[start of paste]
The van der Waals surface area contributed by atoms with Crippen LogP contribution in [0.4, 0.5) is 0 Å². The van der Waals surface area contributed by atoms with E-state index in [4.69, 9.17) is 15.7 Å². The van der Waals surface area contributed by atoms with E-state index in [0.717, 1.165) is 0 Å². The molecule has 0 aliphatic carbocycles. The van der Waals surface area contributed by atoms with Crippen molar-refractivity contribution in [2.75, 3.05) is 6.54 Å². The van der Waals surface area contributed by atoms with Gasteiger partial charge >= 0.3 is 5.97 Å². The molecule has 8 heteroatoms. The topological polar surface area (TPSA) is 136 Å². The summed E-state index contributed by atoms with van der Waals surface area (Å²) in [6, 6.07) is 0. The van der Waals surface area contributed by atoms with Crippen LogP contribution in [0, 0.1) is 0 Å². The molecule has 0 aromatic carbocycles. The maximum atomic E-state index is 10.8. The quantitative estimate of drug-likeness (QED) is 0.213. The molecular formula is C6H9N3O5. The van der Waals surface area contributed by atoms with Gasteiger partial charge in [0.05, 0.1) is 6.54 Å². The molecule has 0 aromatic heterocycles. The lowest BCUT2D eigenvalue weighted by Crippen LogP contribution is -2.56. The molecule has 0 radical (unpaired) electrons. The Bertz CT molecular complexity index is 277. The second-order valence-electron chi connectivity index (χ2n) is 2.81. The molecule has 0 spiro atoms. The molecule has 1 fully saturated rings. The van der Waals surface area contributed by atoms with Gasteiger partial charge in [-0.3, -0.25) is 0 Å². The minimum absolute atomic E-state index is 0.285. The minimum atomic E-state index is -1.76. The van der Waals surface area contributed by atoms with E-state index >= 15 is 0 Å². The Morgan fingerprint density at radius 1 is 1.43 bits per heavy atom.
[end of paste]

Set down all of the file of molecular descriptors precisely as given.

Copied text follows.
The van der Waals surface area contributed by atoms with Crippen LogP contribution in [0.4, 0.5) is 0 Å². The van der Waals surface area contributed by atoms with E-state index in [4.69, 9.17) is 15.7 Å². The van der Waals surface area contributed by atoms with E-state index in [0.717, 1.165) is 0 Å². The molecule has 0 aliphatic carbocycles. The van der Waals surface area contributed by atoms with Crippen molar-refractivity contribution in [2.75, 3.05) is 6.54 Å². The van der Waals surface area contributed by atoms with Gasteiger partial charge >= 0.3 is 5.97 Å². The molecule has 8 heteroatoms. The topological polar surface area (TPSA) is 136 Å². The summed E-state index contributed by atoms with van der Waals surface area (Å²) in [6, 6.07) is 0. The van der Waals surface area contributed by atoms with Crippen LogP contribution in [0, 0.1) is 0 Å². The molecule has 0 aromatic carbocycles. The maximum atomic E-state index is 10.8. The quantitative estimate of drug-likeness (QED) is 0.213. The molecular formula is C6H9N3O5. The van der Waals surface area contributed by atoms with Gasteiger partial charge in [0.05, 0.1) is 6.54 Å². The molecule has 0 aromatic heterocycles. The lowest BCUT2D eigenvalue weighted by Crippen LogP contribution is -2.56. The molecule has 0 radical (unpaired) electrons. The Bertz CT molecular complexity index is 277. The second-order valence-electron chi connectivity index (χ2n) is 2.81. The molecule has 0 spiro atoms. The molecule has 1 fully saturated rings. The van der Waals surface area contributed by atoms with Gasteiger partial charge in [-0.3, -0.25) is 0 Å². The minimum absolute atomic E-state index is 0.285. The minimum atomic E-state index is -1.76. The van der Waals surface area contributed by atoms with E-state index >= 15 is 0 Å². The Morgan fingerprint density at radius 1 is 1.43 bits per heavy atom.